> We may also need dedicated lanes as slow-moving driverless trucks could be a hazard for drivers.
I wonder if the author realizes the amount of money this would take in the US. Even if the federal government put up the money to make this happen on interstates, each state would have to come up with the money for state roads. For most states, the transportation budget is a ongoing battle and I can't see tax payer money going to automated truck lanes any time soon.
My guess is that driverless trucks will only be 'a thing' in very urban areas over a short distance due to safety, maintenance, and financial concerns. Therefore, the long haul trucker will still have a job at the end of the day.
My guess is actually opposite of yours though. I think short distance trucking will come last, with long-haul interstate trucking coming first. Short distances don't really need an automated truck... the trucker just gets in, drives, and arrives. Automating/standardizing loading/unloading would be great but automating the driver is less of a win.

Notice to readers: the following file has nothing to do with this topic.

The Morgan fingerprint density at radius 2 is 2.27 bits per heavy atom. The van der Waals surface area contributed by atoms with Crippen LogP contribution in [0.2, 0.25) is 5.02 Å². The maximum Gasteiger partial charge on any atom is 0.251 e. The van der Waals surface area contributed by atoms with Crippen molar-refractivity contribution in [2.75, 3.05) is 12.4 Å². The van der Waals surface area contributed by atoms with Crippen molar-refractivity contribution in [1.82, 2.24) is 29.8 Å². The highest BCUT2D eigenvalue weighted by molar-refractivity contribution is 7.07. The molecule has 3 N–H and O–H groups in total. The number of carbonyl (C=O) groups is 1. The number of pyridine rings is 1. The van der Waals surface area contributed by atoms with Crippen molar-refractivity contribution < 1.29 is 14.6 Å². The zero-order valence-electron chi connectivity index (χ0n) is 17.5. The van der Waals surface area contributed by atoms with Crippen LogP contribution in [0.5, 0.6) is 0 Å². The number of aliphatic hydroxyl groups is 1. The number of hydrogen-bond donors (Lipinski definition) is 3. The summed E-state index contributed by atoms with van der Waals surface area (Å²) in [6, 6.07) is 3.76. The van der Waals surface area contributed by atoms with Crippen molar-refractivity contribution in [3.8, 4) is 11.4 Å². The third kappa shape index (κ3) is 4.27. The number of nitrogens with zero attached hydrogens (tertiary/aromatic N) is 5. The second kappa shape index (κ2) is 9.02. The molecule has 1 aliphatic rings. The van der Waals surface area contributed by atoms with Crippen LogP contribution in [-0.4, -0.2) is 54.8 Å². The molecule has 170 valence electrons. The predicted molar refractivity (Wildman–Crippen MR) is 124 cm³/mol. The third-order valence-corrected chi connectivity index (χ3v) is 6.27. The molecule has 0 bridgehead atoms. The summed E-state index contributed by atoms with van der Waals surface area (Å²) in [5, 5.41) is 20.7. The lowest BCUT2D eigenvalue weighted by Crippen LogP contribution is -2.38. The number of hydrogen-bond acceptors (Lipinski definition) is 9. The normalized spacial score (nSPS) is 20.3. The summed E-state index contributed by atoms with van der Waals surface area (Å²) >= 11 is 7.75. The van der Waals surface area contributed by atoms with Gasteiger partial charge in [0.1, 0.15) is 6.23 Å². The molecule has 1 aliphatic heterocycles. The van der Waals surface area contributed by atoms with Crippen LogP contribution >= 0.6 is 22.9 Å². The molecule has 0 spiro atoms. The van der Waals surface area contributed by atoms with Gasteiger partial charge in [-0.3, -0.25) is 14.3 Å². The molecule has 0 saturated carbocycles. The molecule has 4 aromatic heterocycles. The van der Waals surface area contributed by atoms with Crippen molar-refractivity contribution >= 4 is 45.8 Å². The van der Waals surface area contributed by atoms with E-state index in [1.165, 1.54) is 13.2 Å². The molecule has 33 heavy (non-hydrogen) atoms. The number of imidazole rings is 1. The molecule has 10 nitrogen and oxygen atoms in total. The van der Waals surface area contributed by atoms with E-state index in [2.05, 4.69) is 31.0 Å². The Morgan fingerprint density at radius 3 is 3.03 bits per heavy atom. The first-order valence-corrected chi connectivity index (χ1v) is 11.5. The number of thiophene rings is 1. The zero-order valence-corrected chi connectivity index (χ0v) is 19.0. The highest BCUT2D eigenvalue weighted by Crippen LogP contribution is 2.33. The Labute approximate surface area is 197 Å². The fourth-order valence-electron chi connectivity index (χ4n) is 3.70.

On the hand, take interstates. Trucker gets in and drives for upward a few days with multiple mandated stops for naps/food... afaik, it takes 3 days to safely drive from SF to NY because of those stops. Now imagine a self-driving truck where the driver is only responsible for first/last-mile driving and refueling... done in 48 hours flat. 30% shorter transit time, plus whatever fuel/insurance savings the AI driver generates. Not bad.
And that are routinely blocked by trucks with human drivers who keep forgetting their required height clearance. If there was a way to make shipping companies fully responsible for all the delays caused but stuck trucks, laser-scanner assistance systems that stop the truck before it is stopped by the arch would already be a popular retrofit.
Truck manufacturers are onboard because they get to sell replacements for every truck on the road... it's the shipping companies that are going to be the hard sell. The market is ripe for disruption but both shipping customers and shippers will be hesitant when faced with new fangled laser-thingamajiggers.
By "likely" you mean one guy in a Tech Crunch editorial mentioned that would be efficient. Driverless trucks could look totally different because they don't need to house a driver (and their sleeping quarters) and be much more aerodynamic.